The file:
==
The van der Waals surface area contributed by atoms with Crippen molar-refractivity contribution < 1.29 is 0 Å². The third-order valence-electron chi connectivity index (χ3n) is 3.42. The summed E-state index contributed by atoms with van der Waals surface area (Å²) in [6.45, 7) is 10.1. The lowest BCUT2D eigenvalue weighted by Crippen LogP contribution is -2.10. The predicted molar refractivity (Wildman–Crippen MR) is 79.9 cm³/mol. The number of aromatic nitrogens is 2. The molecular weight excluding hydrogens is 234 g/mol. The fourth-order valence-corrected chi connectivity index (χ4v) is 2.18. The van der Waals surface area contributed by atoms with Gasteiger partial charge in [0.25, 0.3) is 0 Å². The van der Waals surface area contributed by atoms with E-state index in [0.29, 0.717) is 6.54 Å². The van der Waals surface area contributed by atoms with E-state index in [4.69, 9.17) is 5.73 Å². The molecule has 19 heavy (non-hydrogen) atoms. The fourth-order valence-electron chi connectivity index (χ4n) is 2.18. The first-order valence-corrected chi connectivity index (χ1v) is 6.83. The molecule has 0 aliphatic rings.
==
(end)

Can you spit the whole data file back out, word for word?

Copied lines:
The van der Waals surface area contributed by atoms with Crippen molar-refractivity contribution < 1.29 is 0 Å². The third-order valence-electron chi connectivity index (χ3n) is 3.42. The summed E-state index contributed by atoms with van der Waals surface area (Å²) in [6.45, 7) is 10.1. The lowest BCUT2D eigenvalue weighted by Crippen LogP contribution is -2.10. The predicted molar refractivity (Wildman–Crippen MR) is 79.9 cm³/mol. The number of aromatic nitrogens is 2. The molecular weight excluding hydrogens is 234 g/mol. The fourth-order valence-corrected chi connectivity index (χ4v) is 2.18. The van der Waals surface area contributed by atoms with Gasteiger partial charge in [0.25, 0.3) is 0 Å². The van der Waals surface area contributed by atoms with E-state index in [0.29, 0.717) is 6.54 Å². The van der Waals surface area contributed by atoms with E-state index in [4.69, 9.17) is 5.73 Å². The molecule has 19 heavy (non-hydrogen) atoms. The fourth-order valence-electron chi connectivity index (χ4n) is 2.18. The first-order valence-corrected chi connectivity index (χ1v) is 6.83. The molecule has 0 aliphatic rings.